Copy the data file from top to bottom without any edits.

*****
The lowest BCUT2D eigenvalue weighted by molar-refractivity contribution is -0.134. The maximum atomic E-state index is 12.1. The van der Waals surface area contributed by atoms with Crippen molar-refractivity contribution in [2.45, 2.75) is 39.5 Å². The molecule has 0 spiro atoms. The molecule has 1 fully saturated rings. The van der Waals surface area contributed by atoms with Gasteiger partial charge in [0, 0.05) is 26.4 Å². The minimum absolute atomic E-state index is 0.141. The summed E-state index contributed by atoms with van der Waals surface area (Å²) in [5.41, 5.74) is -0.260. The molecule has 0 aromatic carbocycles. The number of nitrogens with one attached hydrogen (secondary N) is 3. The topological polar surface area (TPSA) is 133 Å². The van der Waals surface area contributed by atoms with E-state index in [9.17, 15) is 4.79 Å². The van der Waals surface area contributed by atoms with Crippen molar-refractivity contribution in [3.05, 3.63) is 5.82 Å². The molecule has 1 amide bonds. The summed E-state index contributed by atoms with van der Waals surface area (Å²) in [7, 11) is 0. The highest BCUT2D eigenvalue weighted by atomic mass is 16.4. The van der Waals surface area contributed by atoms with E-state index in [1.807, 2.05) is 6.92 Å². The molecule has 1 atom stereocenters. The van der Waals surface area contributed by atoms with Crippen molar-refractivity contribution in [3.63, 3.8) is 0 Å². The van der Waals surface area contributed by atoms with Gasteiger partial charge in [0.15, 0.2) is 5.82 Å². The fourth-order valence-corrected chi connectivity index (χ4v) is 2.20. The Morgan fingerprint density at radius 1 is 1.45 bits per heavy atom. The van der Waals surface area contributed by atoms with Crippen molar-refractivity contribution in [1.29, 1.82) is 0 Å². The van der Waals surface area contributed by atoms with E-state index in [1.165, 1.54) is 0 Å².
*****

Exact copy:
The lowest BCUT2D eigenvalue weighted by molar-refractivity contribution is -0.134. The maximum atomic E-state index is 12.1. The van der Waals surface area contributed by atoms with Crippen molar-refractivity contribution in [2.45, 2.75) is 39.5 Å². The molecule has 0 spiro atoms. The molecule has 1 fully saturated rings. The van der Waals surface area contributed by atoms with Gasteiger partial charge in [0, 0.05) is 26.4 Å². The minimum absolute atomic E-state index is 0.141. The summed E-state index contributed by atoms with van der Waals surface area (Å²) in [5.41, 5.74) is -0.260. The molecule has 0 aromatic carbocycles. The number of nitrogens with one attached hydrogen (secondary N) is 3. The topological polar surface area (TPSA) is 133 Å². The van der Waals surface area contributed by atoms with E-state index in [9.17, 15) is 4.79 Å². The van der Waals surface area contributed by atoms with Crippen molar-refractivity contribution in [3.05, 3.63) is 5.82 Å². The molecule has 1 amide bonds. The summed E-state index contributed by atoms with van der Waals surface area (Å²) in [7, 11) is 0. The highest BCUT2D eigenvalue weighted by atomic mass is 16.4. The van der Waals surface area contributed by atoms with E-state index in [1.807, 2.05) is 6.92 Å². The molecule has 1 atom stereocenters. The van der Waals surface area contributed by atoms with Crippen molar-refractivity contribution in [3.63, 3.8) is 0 Å². The van der Waals surface area contributed by atoms with Gasteiger partial charge in [0.15, 0.2) is 5.82 Å². The fourth-order valence-corrected chi connectivity index (χ4v) is 2.20. The Morgan fingerprint density at radius 1 is 1.45 bits per heavy atom. The van der Waals surface area contributed by atoms with Crippen molar-refractivity contribution in [1.29, 1.82) is 0 Å². The van der Waals surface area contributed by atoms with E-state index in [1.165, 1.54) is 0 Å².